In education effects are widespread. One small example given was the extra $56,000 Cuba was forced to spend on string instruments for the 414 elementary level students enrolled last year. Cuba guarantees an instrument for every music student at this level yet they were forced to buy the instruments from countries other than the US, where they were charged premium rates for their efforts to circumvent the blockade. Such extra costs place a huge burden on the state when trying to provide the necessary equipment for all students.

The report estimates that because of the higher costs of buying products from countries other than the US, the Ministry of Education suffered losses of $1.2m in the last 12 months alone.

The report shows how the blockade can also negatively affect people in other countries.

The Cuban Centre for Genetic Engineering and Biotechnology developed Heberprot-P, a new medicine that is unique in the treatment of severe ulcers of the diabetic foot which can lead to amputations. This therapy has benefited over 230,000 patients throughout the world and has 21 health registrations and over 30 patents worldwide. Yet it cannot be sold in the US where diabetes affects some 29 million people and an estimated 200,000 could benefit directly from Heberprot-P. 

As well as medical products Cuba is unable to realise the value of likely exports to the US of many of its products including rum, tobacco, nickel and foodstuffs. The Asda supermarket chain based in Britain is owned by the US Walmart Group and it has been instructed to remove from sale all Cuban products — this includes rum and tobacco products which are now no longer available in Asda stores.

The Cuban report to the UN even includes the example of the impact of the blockade on our own work of solidarity.

In November 2015 the bank accounts of the Cuba Solidarity Campaign (CSC) in Britain were forcibly closed by the Co-op Bank. In March 2016, the bank confirmed that said closure was due to the risks derived from sanctions applied by OFAC.

Virtually every international body from the UN to the Union of South American Nations, the African Union and even the Vatican have called for an end to the blockade — yet it is still kept in place by the United States.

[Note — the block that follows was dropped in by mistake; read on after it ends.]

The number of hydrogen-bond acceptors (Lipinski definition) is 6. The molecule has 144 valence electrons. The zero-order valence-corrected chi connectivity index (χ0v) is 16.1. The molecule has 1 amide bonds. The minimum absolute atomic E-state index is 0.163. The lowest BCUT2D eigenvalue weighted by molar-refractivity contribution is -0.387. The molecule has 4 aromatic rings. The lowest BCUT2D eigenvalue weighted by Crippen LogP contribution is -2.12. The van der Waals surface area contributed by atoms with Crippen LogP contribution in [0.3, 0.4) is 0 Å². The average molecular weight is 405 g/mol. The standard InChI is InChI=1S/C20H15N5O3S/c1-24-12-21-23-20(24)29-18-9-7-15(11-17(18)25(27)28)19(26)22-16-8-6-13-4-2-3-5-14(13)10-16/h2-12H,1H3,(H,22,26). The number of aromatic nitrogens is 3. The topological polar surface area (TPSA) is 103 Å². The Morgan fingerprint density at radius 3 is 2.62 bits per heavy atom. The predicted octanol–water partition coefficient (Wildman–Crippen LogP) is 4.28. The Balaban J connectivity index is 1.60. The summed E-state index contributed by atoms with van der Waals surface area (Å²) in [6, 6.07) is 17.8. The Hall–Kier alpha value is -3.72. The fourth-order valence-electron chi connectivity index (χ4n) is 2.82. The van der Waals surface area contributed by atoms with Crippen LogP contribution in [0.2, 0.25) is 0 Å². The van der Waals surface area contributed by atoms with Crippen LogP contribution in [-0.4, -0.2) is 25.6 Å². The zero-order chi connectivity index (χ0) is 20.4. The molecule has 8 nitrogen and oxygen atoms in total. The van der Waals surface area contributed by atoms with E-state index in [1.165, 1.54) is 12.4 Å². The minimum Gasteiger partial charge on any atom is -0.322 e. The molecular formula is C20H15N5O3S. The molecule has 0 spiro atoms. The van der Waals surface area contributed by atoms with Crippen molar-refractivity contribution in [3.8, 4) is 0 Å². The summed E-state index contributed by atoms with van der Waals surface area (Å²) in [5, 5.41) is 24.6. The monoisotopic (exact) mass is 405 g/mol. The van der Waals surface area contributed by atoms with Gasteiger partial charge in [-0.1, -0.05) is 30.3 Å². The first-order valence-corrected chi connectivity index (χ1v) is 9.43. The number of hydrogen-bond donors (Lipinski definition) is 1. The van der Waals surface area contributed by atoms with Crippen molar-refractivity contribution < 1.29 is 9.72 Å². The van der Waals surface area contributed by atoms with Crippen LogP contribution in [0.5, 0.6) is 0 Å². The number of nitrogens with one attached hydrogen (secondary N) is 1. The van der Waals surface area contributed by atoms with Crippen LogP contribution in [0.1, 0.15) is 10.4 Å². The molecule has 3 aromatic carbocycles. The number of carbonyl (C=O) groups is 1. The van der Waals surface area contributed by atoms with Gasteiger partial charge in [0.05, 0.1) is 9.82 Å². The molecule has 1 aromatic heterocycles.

The report shows once again that the blockade is not merely a bilateral matter between the US and Cuba — it is extraterritorial, affects third countries and is applied with ruthless and total impunity in open violation of international law. As the report makes clear: “It is the most unfair, severe and prolonged system of unilateral sanctions ever applied against any country.”

There has been much said over the past two years about “normalisation.” Yet there is a very long way to go before the welcome “restoration” of diplomatic relations will bring anything like a normalisation of relations.

The report concludes by reiterating that: “The US blockade constitutes the greatest obstacle for the development of all the potential of the economy and the wellbeing of the Cuban people, as well as for the economic, commercial and financial relations of Cuba with the United States and the rest of the world.” While the illegal blockade continues the struggle against it and for the rights of the Cuban people to develop their society free from such aggression must be fought for by us all.

Rob Miller is director of the Cuba Solidary Campaign in Great Britain.



Halifax Premiere of the film:

Fidel Es Fidel (Fidel is Fidel)

Photo Exhibit & Panel Discussion

6:30 pm, Thursday, August 11th, 2016 
At: Halifax Central Library 
Room: 301
5440 Spring Garden Road

Come and celebrate Fidel Castro's 90th Birthday.
More than one hundred countries around the world have joined forces to celebrate the life of one of the most influential leaders of all times.

Sponsored by the Nova Scotia Cuba Association and Canadian Network On Cuba

¡Fidel 90 y más!: A Revolutionary Legacy
- Isaac Saney, National Spokesperson, Canadian Network on Cuba -

"There are men who struggle for a day and they are good. There are men who struggle for a year and they are better. There are men who struggle many years, and they are better still. But there are those who struggle all their lives: These are the indispensable ones." -- Bertolt Brecht

"Fidel! Fidel! Que tiene Fidel que los americanos no pueden con él!"
(Fidel! Fidel! What is it that he has, that the U.S. imperialists can't defeat him!) -- Cuban Revolutionary chant